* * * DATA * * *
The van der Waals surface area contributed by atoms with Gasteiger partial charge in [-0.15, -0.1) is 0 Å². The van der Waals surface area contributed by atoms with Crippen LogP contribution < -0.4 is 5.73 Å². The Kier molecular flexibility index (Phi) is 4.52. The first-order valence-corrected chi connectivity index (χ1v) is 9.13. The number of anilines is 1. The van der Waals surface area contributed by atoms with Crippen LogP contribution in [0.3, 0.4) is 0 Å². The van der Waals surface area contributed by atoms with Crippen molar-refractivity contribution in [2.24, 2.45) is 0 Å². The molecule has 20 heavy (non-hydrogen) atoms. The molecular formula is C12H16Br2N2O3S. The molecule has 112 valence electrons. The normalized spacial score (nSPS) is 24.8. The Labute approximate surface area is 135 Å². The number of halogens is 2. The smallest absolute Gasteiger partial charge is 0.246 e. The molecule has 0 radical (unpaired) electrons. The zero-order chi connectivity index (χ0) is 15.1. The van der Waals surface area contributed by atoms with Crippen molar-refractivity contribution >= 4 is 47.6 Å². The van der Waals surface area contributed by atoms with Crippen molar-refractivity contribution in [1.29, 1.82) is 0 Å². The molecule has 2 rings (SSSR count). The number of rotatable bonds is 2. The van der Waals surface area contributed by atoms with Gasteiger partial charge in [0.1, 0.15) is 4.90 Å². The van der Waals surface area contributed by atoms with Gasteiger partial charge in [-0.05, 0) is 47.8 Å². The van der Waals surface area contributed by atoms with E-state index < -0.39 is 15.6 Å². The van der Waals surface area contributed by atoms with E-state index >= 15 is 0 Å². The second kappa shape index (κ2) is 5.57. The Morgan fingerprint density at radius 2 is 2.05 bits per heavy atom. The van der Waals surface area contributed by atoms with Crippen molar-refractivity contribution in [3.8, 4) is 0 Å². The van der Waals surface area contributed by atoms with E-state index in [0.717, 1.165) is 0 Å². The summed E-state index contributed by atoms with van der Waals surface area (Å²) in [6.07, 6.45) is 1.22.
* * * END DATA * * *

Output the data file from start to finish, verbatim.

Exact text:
The van der Waals surface area contributed by atoms with Gasteiger partial charge in [-0.15, -0.1) is 0 Å². The van der Waals surface area contributed by atoms with Crippen LogP contribution < -0.4 is 5.73 Å². The Kier molecular flexibility index (Phi) is 4.52. The first-order valence-corrected chi connectivity index (χ1v) is 9.13. The number of anilines is 1. The van der Waals surface area contributed by atoms with Crippen LogP contribution in [0.3, 0.4) is 0 Å². The van der Waals surface area contributed by atoms with Crippen molar-refractivity contribution in [2.24, 2.45) is 0 Å². The molecule has 20 heavy (non-hydrogen) atoms. The molecular formula is C12H16Br2N2O3S. The molecule has 112 valence electrons. The normalized spacial score (nSPS) is 24.8. The Labute approximate surface area is 135 Å². The number of halogens is 2. The smallest absolute Gasteiger partial charge is 0.246 e. The molecule has 0 radical (unpaired) electrons. The zero-order chi connectivity index (χ0) is 15.1. The van der Waals surface area contributed by atoms with Crippen molar-refractivity contribution >= 4 is 47.6 Å². The van der Waals surface area contributed by atoms with Crippen molar-refractivity contribution in [1.29, 1.82) is 0 Å². The molecule has 2 rings (SSSR count). The number of rotatable bonds is 2. The van der Waals surface area contributed by atoms with Gasteiger partial charge in [0.1, 0.15) is 4.90 Å². The van der Waals surface area contributed by atoms with Gasteiger partial charge in [-0.05, 0) is 47.8 Å². The van der Waals surface area contributed by atoms with E-state index < -0.39 is 15.6 Å². The van der Waals surface area contributed by atoms with E-state index >= 15 is 0 Å². The second kappa shape index (κ2) is 5.57. The Morgan fingerprint density at radius 2 is 2.05 bits per heavy atom. The van der Waals surface area contributed by atoms with Crippen molar-refractivity contribution in [3.8, 4) is 0 Å². The van der Waals surface area contributed by atoms with E-state index in [0.717, 1.165) is 0 Å². The summed E-state index contributed by atoms with van der Waals surface area (Å²) in [6.07, 6.45) is 1.22.